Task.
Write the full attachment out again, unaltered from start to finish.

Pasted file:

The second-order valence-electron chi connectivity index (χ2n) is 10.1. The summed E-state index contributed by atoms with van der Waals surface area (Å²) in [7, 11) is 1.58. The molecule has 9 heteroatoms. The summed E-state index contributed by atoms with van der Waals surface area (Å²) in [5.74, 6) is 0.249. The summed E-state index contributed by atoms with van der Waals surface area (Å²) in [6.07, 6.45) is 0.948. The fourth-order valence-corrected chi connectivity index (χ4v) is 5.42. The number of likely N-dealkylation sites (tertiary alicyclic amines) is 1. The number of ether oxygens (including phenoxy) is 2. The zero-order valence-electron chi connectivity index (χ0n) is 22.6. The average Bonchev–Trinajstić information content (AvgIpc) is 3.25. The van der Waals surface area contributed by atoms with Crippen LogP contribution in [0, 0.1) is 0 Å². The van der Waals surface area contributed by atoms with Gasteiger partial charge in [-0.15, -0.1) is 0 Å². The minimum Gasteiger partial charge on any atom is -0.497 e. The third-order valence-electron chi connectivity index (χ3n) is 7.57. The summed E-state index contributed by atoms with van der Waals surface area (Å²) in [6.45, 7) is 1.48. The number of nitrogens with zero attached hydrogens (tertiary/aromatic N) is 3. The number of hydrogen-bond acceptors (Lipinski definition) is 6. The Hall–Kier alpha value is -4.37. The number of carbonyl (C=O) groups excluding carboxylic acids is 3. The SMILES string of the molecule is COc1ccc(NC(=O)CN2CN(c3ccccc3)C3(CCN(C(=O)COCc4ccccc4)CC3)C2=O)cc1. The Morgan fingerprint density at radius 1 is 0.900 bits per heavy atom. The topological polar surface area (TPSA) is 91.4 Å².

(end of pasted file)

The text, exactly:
The second-order valence-electron chi connectivity index (χ2n) is 10.1. The summed E-state index contributed by atoms with van der Waals surface area (Å²) in [7, 11) is 1.58. The molecule has 9 heteroatoms. The summed E-state index contributed by atoms with van der Waals surface area (Å²) in [5.74, 6) is 0.249. The summed E-state index contributed by atoms with van der Waals surface area (Å²) in [6.07, 6.45) is 0.948. The fourth-order valence-corrected chi connectivity index (χ4v) is 5.42. The number of likely N-dealkylation sites (tertiary alicyclic amines) is 1. The number of ether oxygens (including phenoxy) is 2. The zero-order valence-electron chi connectivity index (χ0n) is 22.6. The average Bonchev–Trinajstić information content (AvgIpc) is 3.25. The van der Waals surface area contributed by atoms with Crippen LogP contribution in [0, 0.1) is 0 Å². The van der Waals surface area contributed by atoms with Gasteiger partial charge in [-0.15, -0.1) is 0 Å². The minimum Gasteiger partial charge on any atom is -0.497 e. The third-order valence-electron chi connectivity index (χ3n) is 7.57. The summed E-state index contributed by atoms with van der Waals surface area (Å²) in [6.45, 7) is 1.48. The number of nitrogens with zero attached hydrogens (tertiary/aromatic N) is 3. The number of hydrogen-bond acceptors (Lipinski definition) is 6. The Hall–Kier alpha value is -4.37. The number of carbonyl (C=O) groups excluding carboxylic acids is 3. The SMILES string of the molecule is COc1ccc(NC(=O)CN2CN(c3ccccc3)C3(CCN(C(=O)COCc4ccccc4)CC3)C2=O)cc1. The Morgan fingerprint density at radius 1 is 0.900 bits per heavy atom. The topological polar surface area (TPSA) is 91.4 Å².